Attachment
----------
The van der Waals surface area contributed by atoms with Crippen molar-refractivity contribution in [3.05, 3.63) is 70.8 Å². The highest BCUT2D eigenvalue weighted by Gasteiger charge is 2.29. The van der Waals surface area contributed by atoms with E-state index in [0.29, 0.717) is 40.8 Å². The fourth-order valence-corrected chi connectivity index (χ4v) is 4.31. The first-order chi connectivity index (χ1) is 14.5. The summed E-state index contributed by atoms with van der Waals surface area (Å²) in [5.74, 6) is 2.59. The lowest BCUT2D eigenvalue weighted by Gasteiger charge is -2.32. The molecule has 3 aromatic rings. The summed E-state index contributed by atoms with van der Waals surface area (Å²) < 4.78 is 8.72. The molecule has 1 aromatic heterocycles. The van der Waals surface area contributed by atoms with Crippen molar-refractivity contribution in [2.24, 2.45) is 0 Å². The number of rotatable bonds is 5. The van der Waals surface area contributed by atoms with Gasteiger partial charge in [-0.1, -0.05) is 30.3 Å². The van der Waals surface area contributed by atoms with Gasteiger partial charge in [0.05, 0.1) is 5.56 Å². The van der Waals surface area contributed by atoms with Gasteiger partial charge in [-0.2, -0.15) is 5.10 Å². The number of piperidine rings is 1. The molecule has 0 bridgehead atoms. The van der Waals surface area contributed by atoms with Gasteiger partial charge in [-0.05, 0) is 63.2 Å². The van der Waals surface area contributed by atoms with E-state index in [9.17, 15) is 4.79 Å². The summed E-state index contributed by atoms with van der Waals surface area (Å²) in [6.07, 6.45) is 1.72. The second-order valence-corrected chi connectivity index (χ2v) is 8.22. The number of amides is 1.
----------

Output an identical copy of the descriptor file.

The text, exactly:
The van der Waals surface area contributed by atoms with Crippen molar-refractivity contribution in [3.05, 3.63) is 70.8 Å². The highest BCUT2D eigenvalue weighted by Gasteiger charge is 2.29. The van der Waals surface area contributed by atoms with E-state index in [0.29, 0.717) is 40.8 Å². The fourth-order valence-corrected chi connectivity index (χ4v) is 4.31. The first-order chi connectivity index (χ1) is 14.5. The summed E-state index contributed by atoms with van der Waals surface area (Å²) in [5.74, 6) is 2.59. The lowest BCUT2D eigenvalue weighted by Gasteiger charge is -2.32. The molecule has 3 aromatic rings. The summed E-state index contributed by atoms with van der Waals surface area (Å²) < 4.78 is 8.72. The molecule has 1 aromatic heterocycles. The van der Waals surface area contributed by atoms with Crippen molar-refractivity contribution in [2.24, 2.45) is 0 Å². The number of rotatable bonds is 5. The van der Waals surface area contributed by atoms with Gasteiger partial charge in [-0.1, -0.05) is 30.3 Å². The van der Waals surface area contributed by atoms with Gasteiger partial charge in [0.05, 0.1) is 5.56 Å². The van der Waals surface area contributed by atoms with Gasteiger partial charge in [-0.2, -0.15) is 5.10 Å². The number of piperidine rings is 1. The molecule has 0 bridgehead atoms. The van der Waals surface area contributed by atoms with Gasteiger partial charge in [-0.05, 0) is 63.2 Å². The van der Waals surface area contributed by atoms with E-state index in [9.17, 15) is 4.79 Å². The summed E-state index contributed by atoms with van der Waals surface area (Å²) in [6.07, 6.45) is 1.72. The second-order valence-corrected chi connectivity index (χ2v) is 8.22. The number of amides is 1.